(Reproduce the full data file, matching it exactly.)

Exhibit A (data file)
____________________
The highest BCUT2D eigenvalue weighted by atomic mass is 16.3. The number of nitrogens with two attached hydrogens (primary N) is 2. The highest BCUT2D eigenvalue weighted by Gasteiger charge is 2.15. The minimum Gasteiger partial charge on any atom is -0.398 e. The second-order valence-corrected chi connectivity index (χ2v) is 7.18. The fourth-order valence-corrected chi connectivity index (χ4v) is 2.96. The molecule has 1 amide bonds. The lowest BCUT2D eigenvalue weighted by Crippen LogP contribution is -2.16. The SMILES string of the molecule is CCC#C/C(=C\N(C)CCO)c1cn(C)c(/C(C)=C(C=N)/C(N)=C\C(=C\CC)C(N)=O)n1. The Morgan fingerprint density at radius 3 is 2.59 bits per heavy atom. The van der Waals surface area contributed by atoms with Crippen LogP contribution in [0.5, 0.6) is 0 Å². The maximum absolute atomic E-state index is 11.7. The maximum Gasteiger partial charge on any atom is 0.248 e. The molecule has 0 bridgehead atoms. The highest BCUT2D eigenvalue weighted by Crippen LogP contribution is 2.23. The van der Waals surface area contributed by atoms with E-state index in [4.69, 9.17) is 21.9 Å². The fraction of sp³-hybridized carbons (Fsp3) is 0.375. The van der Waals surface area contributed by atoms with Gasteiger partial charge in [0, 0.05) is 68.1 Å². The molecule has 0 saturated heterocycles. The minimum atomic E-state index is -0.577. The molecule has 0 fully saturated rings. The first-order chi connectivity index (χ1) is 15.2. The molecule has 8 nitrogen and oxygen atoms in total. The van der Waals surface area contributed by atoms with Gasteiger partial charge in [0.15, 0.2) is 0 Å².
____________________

The highest BCUT2D eigenvalue weighted by atomic mass is 16.3. The number of nitrogens with two attached hydrogens (primary N) is 2. The highest BCUT2D eigenvalue weighted by Gasteiger charge is 2.15. The minimum Gasteiger partial charge on any atom is -0.398 e. The second-order valence-corrected chi connectivity index (χ2v) is 7.18. The fourth-order valence-corrected chi connectivity index (χ4v) is 2.96. The molecule has 1 amide bonds. The lowest BCUT2D eigenvalue weighted by Crippen LogP contribution is -2.16. The SMILES string of the molecule is CCC#C/C(=C\N(C)CCO)c1cn(C)c(/C(C)=C(C=N)/C(N)=C\C(=C\CC)C(N)=O)n1. The Morgan fingerprint density at radius 3 is 2.59 bits per heavy atom. The van der Waals surface area contributed by atoms with Crippen LogP contribution in [0.5, 0.6) is 0 Å². The maximum absolute atomic E-state index is 11.7. The maximum Gasteiger partial charge on any atom is 0.248 e. The molecule has 0 bridgehead atoms. The highest BCUT2D eigenvalue weighted by Crippen LogP contribution is 2.23. The van der Waals surface area contributed by atoms with E-state index in [4.69, 9.17) is 21.9 Å². The fraction of sp³-hybridized carbons (Fsp3) is 0.375. The van der Waals surface area contributed by atoms with Gasteiger partial charge in [0, 0.05) is 68.1 Å². The molecule has 0 saturated heterocycles. The minimum atomic E-state index is -0.577. The molecule has 0 fully saturated rings. The first-order chi connectivity index (χ1) is 15.2. The molecule has 8 nitrogen and oxygen atoms in total. The van der Waals surface area contributed by atoms with Gasteiger partial charge in [0.15, 0.2) is 0 Å².